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Year of Becoming an Adult: March Update


This year hubs and I vowed as one of our New Year’s Resolutions to do a lot of things that would move us closer (in our own minds) to becoming full-fledged “adults” (said in quotations since we’re 31 and 32, respectively, so obviously already legally adults for a long time now).

If you need a refresher, I talked about our 2015 resolutions/goals here, and I gave an update on how we did in the month of January here.

You may be wondering why there’s no February update?

Heh. No progress to report.


But I’m here today because I DO have some progress to report for this month. Wahoo!

Remember that in January I added hubs to my accounts, but I still hadn’t yet been added to his accounts (due to time constraints). We got our power of attorney forms notarized, but not our wills.

Well, here’s our March update:

  • I’ve now officially been added to hubs’ accounts. He’s on mine; I’m on his. Done.
  • We still do not have our wills notarized. We’re planning to do it this month, but its proven incredibly challenging (we need two witnesses, so we’ve had a tough time with trying to find a time that works for multiple people to come with us to the notary).
  • And my personal favorite update for the month:  We finally have a Roth IRA!!!

This has been a big deal to me because I’ve really wanted to start a retirement account. We’ve only been saving $100/month and finally opened a Vanguard account (which has a $1,000 minimum) with a whopping $1,050. I wish it were more (and I’d originally hoped to be able to throw more money toward it this month), but it is what it is. Given our immense debt, this is probably for the best.

One thing that’s kind of a bummer – we didn’t have enough money to open an account for each of us (hubs and I), so we only opened a single account in my name. Hubs is listed as beneficiary if I die (with our kids as the secondary beneficiaries if we both died), but I would have liked if we’d each had our own account. Aside from the obvious (divorce), is there any real reason for or against opening one versus multiple accounts? Just curious, as I’m totally inexperienced in the retirement savings arena.

Other fun “year of becoming an adult” things coming up on our agenda include:

  • Getting wills notarized! This is first and foremost, at the top of our To Do list!
  • Filing taxes in April (boo! hiss!). We do not have a return (in fact, I’m fearful we’ll owe a bit), so this is NOT a fun thing for us.
  • Re-start the process of trying to get hubs health insurance (last time we tried didn’t work out because it was too soon after hubs experienced a medical mystery illness….the same illness that set us back $9,000). We’re hoping that since it’s been a full year now since his mystery illness that he’ll be able to score some life insurance. Planning to start this process in May.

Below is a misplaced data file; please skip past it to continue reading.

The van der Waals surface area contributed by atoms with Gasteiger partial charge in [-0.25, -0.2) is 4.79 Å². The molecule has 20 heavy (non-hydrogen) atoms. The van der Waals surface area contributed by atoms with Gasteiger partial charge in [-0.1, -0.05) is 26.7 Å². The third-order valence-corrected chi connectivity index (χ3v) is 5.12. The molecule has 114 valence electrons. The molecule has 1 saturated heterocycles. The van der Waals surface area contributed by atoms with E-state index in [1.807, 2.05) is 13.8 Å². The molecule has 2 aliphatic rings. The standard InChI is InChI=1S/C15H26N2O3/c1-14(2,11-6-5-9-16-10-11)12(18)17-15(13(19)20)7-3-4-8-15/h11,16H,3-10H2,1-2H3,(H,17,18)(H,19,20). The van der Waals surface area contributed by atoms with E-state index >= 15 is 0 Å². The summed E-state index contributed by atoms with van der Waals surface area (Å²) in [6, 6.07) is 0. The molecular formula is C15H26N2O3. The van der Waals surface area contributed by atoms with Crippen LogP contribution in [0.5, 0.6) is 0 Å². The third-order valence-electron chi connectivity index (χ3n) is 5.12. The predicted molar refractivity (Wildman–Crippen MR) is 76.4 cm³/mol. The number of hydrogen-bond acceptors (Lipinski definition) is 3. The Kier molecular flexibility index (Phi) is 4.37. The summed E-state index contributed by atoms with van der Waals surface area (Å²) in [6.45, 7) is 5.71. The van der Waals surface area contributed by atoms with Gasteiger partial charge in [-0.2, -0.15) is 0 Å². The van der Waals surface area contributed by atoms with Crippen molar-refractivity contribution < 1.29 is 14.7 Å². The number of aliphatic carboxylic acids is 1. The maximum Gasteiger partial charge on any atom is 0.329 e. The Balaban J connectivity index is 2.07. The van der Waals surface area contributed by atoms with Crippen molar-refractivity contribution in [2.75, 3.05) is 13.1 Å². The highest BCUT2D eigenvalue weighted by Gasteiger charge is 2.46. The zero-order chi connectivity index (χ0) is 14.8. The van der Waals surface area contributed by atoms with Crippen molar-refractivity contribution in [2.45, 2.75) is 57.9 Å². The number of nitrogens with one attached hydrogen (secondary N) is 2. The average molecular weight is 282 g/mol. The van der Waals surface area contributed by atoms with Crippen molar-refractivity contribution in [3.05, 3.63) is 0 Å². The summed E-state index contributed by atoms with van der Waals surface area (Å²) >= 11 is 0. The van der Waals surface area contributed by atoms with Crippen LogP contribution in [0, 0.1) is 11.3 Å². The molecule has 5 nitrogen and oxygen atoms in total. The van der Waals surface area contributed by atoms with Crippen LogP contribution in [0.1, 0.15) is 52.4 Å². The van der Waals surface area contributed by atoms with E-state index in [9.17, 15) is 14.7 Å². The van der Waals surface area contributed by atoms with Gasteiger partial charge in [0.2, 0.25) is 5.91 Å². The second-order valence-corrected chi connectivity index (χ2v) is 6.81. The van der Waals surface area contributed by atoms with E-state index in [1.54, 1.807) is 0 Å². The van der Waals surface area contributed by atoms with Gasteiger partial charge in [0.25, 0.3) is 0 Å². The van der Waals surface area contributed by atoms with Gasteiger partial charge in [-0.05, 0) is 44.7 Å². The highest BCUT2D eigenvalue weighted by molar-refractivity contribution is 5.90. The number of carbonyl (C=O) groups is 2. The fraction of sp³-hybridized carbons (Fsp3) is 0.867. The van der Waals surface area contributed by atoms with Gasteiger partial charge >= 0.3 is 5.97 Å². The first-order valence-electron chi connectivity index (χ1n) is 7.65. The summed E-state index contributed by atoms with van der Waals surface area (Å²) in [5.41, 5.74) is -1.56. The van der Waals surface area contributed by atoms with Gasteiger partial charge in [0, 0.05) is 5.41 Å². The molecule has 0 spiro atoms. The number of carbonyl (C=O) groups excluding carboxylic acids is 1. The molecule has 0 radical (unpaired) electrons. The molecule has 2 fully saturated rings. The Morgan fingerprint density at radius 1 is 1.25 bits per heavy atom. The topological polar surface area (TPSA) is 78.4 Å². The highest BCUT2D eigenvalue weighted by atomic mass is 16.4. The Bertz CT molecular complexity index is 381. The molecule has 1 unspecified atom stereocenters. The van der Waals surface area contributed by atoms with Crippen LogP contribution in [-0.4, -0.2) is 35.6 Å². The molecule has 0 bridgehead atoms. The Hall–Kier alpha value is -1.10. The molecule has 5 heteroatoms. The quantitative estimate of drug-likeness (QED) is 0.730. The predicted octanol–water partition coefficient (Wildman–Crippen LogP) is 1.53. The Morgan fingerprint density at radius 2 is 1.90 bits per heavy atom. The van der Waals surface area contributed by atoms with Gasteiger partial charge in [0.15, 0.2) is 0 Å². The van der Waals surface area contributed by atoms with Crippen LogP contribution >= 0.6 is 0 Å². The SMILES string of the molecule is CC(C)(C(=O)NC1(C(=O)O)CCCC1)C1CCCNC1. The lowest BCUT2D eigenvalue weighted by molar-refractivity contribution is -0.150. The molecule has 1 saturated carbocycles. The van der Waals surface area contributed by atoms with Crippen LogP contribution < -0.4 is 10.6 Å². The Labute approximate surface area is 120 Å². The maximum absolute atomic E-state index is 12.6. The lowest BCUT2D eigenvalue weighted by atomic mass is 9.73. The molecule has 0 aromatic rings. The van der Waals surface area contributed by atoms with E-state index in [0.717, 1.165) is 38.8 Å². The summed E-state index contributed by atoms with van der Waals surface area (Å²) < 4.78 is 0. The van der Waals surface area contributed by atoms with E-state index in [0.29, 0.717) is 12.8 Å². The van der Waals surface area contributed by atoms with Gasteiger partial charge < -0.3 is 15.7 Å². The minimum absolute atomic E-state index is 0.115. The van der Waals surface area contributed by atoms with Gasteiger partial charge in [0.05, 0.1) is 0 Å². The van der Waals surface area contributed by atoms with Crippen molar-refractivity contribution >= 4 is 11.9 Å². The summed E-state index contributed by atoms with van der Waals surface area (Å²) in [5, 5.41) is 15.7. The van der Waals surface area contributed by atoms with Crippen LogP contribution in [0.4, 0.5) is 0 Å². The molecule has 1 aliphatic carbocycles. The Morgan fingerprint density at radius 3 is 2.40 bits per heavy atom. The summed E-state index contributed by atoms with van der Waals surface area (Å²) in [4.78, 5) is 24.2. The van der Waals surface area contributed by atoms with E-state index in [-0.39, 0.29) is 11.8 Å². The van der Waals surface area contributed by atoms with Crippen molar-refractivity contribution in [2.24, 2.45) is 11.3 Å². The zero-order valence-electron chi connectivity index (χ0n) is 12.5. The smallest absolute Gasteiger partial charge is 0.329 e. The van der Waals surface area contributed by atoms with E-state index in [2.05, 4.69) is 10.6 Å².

• Open 529s for our toddlers, probably in June. Their birthday is in June and I was thinking that instead of spending money on presents and a party that it’d be nice to set some money aside for their future college educations. However, this is still a bit of a pipe dream, as I haven’t researched it yet so I have no details at this time (e.g., is there a minimum to open a 529? what are the rules/regulations/policies/whatever?) So we’ll see.

I think those are the really big things, but if there’s anything that jumps out to you as something a “real adult” should really be doing, then let me know! I’m happy to add things to our list! : )



  • Reply debtor |


    well, number one thing is you can save more! There’s limits you can contribute but if you have 2 accounts, it’s effectively doubled.

  • Reply Jenna |

    This looks great. Congrats. I think integrating the savings into your budget is essential, so that’s great.

    Forgive me if I missed the discussion, but have you considered delaying the 529 openings until after you’re maxing out your Roth? They can get a loan for school (if they go; or pay as they go, or get scholarships, etc.), but you can’t get a loan for retirement. Also, I believe you have the option to make a no-penalty withdraw from your Roth for your kids education, if you choose and if needed at the time.

    • Reply Ashley |

      I really haven’t weighed all the options yet for the 529 accounts. My thinking is that I’d be contributing very little initially (basically the amount I would have spent on a party or gifts for their birthdays). But I definitely want to do more research before making any firm decisions so thanks for the info!

  • Reply Mysti |

    Most banks have a notary…I am sure some bank employees can be your witnesses.

    • Reply Ashley |

      Not true for our wills. We went to the bank to have our power of attorney forms notarized and (1) they would/could not serve as a witness, and (2) said they do not notarize wills. I don’t understand why since it’s not like they are an interested party (in the event of one of us dying), but that’s what we were told.

      • Reply Alexandra |